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Fraser on Parent and Child, 22.
Hendry's Manual of Conveyancing, 24.
Macdonald's Criminal Law, 137.
Montgomerie Bell's Lectures, 405.
Nicolson's Debt Recovery Act, 562.
Papers Printed by the Society of Law
Clerks of Dundee, 408.

Parliament House Book, 1867-8.


H. M. Adv. v. Barbour and Lang, 17.

Beattie v. Adamson, 19.

Johnstone, Beattie, v. Johnstone, 185.
Maclean and Hope v. Munck; Moes,
Moliere, and Tromp v. Leith Shipping
Co.; Adamson, Howie & Co. v. Guild,

Wilson v. Sneddons, 187.

Police Magistrates, Paid v. Unpaid, 538.
Post Office, The, and Circular Delivery
Companies, 501.

Prescription, English Law of, 207.

Principals Liability for Debit of Agent, 507.

Procurators' Act, 34.

Procurators, General Council of, 543.

Procurators' Apprentices, 538.

Proofs in the Outer House, 1, 198.

Proof of Loan in Small Debt Courts, 557.
Publican's Licence, Can a Minor hold a, 372.

Queen's Counsel, Proposal to appoint, 358,
393, 418, 500.

Queries, 507.

Queries, Answers to, 546.

Railway Accidents, Compensation for, 95,
154, 208.

Railway Companies, their Liability for
Latent Defects in Carriages, 315.
Railways, Infant Passengers on, 320.
Rapes, 269.

Recovery of Debts Bill and Act, 202, 264,
489, 505.

Reforms, Proposed Law, 26, 156, 413.
Registration Appeal Court, 31, 321.
Reports, The English, 94.
Representation of People Bill, 321.

Scotch Criminal Statistics, 571.

Scott, Mr Charles, on Law Reforms, 413.

Settlement, Law of, 19.

Sheriff Court Decisions, Reports of, 537.

Sheriff Courts, Counsel in, 499.

Sheriff Courts, Pleading, 65.

Sheriff Courts, Process, 6.

Sheriff Courts, Reforms, 193.

Sheriff-Substitutes, Retiring allowance of,





THE Evidence Act of last Session has now been in operation
for six weeks, and a considerable number of proofs have been
taken under its provisions. But as few judgments on evidence have
become known, and as none have come before the Inner House for
review, the remarks which we hazard must be taken for the most
part as tentative or suggestive, rather than as expressions of fully
formed opinion. Upon the whole, the Act has given satisfaction, al-
though it cannot be said that it is yet in thorough working order.
Neither judges, counsel, nor agents are yet familiar with the
course of procedure under it; and some important points of prac-
tice, which arise in almost every trial, not only are still unsettled,
but have given occasion to difference of opinion, and, unless a
remedy is applied, may lead to serious diversity of practice at the
various bars. We refer especially to the time when counsel are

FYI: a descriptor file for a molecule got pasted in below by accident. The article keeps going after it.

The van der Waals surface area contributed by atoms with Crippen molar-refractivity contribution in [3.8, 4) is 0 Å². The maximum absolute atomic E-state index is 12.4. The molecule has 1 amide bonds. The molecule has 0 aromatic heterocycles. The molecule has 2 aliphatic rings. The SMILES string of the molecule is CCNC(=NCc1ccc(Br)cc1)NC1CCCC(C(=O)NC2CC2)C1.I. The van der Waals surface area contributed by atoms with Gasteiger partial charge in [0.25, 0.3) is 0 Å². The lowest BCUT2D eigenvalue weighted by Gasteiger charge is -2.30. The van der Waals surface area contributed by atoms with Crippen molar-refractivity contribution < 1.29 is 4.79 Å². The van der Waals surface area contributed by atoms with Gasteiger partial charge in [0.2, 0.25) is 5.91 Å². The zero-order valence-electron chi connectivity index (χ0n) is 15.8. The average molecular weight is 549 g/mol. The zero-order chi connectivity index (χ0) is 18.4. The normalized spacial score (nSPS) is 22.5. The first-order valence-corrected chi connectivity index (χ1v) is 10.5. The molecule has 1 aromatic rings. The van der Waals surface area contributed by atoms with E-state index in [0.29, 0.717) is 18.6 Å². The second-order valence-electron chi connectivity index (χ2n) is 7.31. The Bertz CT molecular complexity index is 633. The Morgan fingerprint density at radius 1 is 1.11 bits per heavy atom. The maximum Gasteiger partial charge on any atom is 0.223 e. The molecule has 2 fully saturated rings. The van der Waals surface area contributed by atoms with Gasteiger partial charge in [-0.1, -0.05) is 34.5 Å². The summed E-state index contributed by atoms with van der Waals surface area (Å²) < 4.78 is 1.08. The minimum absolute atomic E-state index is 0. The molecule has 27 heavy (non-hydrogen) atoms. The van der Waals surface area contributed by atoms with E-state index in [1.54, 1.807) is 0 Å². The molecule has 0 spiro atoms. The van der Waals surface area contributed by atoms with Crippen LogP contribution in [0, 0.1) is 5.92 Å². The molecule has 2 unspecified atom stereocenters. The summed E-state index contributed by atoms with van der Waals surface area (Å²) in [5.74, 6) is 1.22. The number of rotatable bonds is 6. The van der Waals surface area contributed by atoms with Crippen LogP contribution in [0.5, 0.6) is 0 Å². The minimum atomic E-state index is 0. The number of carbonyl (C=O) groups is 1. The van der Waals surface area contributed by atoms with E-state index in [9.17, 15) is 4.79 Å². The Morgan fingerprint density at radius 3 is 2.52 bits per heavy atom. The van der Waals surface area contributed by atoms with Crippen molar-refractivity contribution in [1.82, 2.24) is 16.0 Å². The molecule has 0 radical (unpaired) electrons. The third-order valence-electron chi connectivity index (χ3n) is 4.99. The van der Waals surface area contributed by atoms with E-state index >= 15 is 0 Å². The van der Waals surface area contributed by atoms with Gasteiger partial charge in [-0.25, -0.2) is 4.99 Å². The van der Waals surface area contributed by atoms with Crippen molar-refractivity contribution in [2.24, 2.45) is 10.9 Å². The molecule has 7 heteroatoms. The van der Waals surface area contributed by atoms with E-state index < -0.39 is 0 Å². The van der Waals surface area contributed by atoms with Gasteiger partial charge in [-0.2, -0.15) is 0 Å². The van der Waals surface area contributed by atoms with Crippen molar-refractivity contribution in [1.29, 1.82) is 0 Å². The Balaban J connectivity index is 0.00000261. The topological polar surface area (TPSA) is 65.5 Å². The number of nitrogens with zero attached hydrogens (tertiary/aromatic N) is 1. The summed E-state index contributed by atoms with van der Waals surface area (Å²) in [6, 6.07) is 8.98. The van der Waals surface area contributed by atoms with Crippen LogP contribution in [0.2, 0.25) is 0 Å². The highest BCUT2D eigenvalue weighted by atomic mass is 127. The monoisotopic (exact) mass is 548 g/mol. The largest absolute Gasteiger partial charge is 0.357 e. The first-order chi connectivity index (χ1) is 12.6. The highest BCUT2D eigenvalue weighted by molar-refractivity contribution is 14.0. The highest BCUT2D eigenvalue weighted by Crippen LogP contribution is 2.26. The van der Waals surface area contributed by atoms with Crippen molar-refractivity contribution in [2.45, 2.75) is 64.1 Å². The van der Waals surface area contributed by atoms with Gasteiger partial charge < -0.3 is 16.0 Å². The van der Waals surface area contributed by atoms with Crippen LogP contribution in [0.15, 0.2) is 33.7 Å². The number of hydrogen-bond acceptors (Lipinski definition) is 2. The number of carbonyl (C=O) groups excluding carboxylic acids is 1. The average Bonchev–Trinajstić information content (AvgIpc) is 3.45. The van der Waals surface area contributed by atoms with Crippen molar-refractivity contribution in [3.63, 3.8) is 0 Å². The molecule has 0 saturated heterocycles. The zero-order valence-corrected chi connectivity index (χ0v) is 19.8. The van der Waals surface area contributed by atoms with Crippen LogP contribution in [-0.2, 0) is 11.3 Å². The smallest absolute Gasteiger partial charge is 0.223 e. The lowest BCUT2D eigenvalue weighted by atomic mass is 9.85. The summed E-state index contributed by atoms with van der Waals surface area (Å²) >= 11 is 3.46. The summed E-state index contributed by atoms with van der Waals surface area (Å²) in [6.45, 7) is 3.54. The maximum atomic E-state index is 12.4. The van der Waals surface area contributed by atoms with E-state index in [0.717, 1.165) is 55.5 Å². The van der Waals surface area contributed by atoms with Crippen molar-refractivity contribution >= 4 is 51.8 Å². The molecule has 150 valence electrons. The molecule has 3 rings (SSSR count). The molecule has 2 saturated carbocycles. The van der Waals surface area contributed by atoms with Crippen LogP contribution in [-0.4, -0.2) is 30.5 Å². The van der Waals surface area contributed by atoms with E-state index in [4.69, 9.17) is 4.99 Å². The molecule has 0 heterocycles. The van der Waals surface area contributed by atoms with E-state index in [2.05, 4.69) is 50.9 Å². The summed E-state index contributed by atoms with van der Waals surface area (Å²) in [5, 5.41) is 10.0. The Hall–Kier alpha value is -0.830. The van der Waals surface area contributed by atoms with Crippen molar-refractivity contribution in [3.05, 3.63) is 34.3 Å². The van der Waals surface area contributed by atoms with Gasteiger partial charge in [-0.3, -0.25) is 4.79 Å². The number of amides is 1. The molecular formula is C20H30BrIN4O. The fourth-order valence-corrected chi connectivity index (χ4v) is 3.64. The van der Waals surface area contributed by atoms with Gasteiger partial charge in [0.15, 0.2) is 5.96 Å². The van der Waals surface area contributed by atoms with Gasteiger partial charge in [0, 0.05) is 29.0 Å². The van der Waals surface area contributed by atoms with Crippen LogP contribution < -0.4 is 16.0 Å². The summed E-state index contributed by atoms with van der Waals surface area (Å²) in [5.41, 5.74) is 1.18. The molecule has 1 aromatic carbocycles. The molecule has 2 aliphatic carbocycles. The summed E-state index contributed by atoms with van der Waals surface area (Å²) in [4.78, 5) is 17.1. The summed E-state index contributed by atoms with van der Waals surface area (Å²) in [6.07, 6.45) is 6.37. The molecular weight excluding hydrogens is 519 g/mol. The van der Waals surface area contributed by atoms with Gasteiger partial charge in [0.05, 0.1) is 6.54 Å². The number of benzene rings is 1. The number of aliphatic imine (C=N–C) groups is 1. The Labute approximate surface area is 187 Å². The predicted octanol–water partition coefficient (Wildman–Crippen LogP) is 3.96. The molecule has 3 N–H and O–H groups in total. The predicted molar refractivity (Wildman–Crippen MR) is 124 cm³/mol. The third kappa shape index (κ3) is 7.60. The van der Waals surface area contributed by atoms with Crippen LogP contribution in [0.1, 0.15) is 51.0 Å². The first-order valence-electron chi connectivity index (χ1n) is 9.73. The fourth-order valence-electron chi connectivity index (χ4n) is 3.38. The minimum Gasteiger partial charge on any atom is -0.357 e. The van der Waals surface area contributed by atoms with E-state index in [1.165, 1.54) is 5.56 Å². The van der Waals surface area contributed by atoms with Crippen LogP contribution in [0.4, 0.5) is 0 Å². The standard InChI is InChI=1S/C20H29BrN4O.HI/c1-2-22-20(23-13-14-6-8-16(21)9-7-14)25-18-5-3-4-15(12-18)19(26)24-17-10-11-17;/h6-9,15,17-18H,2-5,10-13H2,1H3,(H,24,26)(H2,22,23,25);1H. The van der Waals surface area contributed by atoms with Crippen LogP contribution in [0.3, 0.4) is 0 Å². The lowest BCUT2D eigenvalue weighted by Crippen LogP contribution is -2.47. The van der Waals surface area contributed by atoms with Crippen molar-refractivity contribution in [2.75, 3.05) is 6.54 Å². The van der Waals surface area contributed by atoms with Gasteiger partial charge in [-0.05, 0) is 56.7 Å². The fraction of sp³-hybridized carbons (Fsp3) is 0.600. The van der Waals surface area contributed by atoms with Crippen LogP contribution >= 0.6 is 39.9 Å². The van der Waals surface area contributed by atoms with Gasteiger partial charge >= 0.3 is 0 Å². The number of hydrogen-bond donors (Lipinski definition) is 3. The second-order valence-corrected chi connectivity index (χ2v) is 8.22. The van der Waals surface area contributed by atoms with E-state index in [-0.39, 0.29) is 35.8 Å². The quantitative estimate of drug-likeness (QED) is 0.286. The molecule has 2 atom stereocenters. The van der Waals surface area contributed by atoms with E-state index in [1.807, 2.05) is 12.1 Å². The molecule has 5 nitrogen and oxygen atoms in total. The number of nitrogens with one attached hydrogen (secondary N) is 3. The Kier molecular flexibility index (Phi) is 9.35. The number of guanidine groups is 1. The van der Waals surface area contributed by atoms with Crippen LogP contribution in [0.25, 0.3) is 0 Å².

to speak on the proof, and the mode in which documentary evi-
dence is to be recovered and put in. It was very early intimated
by at least one Lord Ordinary, and it was supposed to be the
wish of all, that the debate should follow the conclusion of the
proof without any delay. Whatever the theory on this matter
may be, the practice undoubtedly has been to allow an interval
to elapse. No doubt there is the excuse of novelty, which should
now be wearing off; and it was said that there were exceptional
circumstances in some of the cases, but it can hardly be that all
the score of cases which have been thus tried were of an exceptional
character. There is, we rather think, a growing inclination to
allow a short interval, of one or perhaps two nights, between
the examination of witnesses and the debate on evidence.



is no jury of twelve whom it would be inconvenient to detain or to bring back; and, provided the delay is not so long as to destroy the freshness of the impression left by the oral testimony, it would probably conduce to the ascertainment of the truth and justice of the case if the expected Act of Sederunt allowed an interval, but limited it to four days. The same clause might regulate the number of speeches. It would surely be sufficient that the Lord Ordinary, fresh from the evidence, should hear only senior counsel. The Inner House of course can hardly in more serious cases be expected to dispense with an opening by the juniors on each side.

The question as to recovering documentary evidence is still more important. It has been the general impression, resting not only on the terms of the statute, but also on high authority (notwithstanding one judgment of a Lord Ordinary to the contrary), that it is not competent to examine havers on commission under the Conjugal Rights Act. There can be no doubt as to its competency under the 2d section of the new Act; but we submit that there can be as little doubt, in a large class of cases, as to its inexpediency. Lord Barcaple has intimated his opinion that the Lord Ordinary's time should not be taken up with the examination of havers. Lord Ormidale, on the other hand, questions the propriety of the expensive commission and diligence for examination of havers. We entirely sympathize with Lord Barcaple as to the impropriety of taking up the judge's time with tedious and unimportant examinations of havers; more especially as the examination before him of the ordinary witnesses in causa is already a considerable addition to his labours. But there are two classes of cases to be distinguished. Where any considerable amount of documentary evidence is adduced, it would certainly be a mere waste of public time for the Lord Ordinary to sit, as was the case in Udny v. Udny, for four or five mortal hours, wearily gazing at the counsel for the parties getting up old letters from havers. In such cases, by all means let us have a commissioner. But it may be worth considering whether the expense and trouble of a separate citation and compearance of witnesses and separate attendance of counsel and agents, might not be saved by holding the meeting before the commissioner at nine o'clock on the morning of the trial, or, in particularly heavy cases, on the day before. In another class of cases, however, the examination of havers may be got through in a few minutes, and if, as it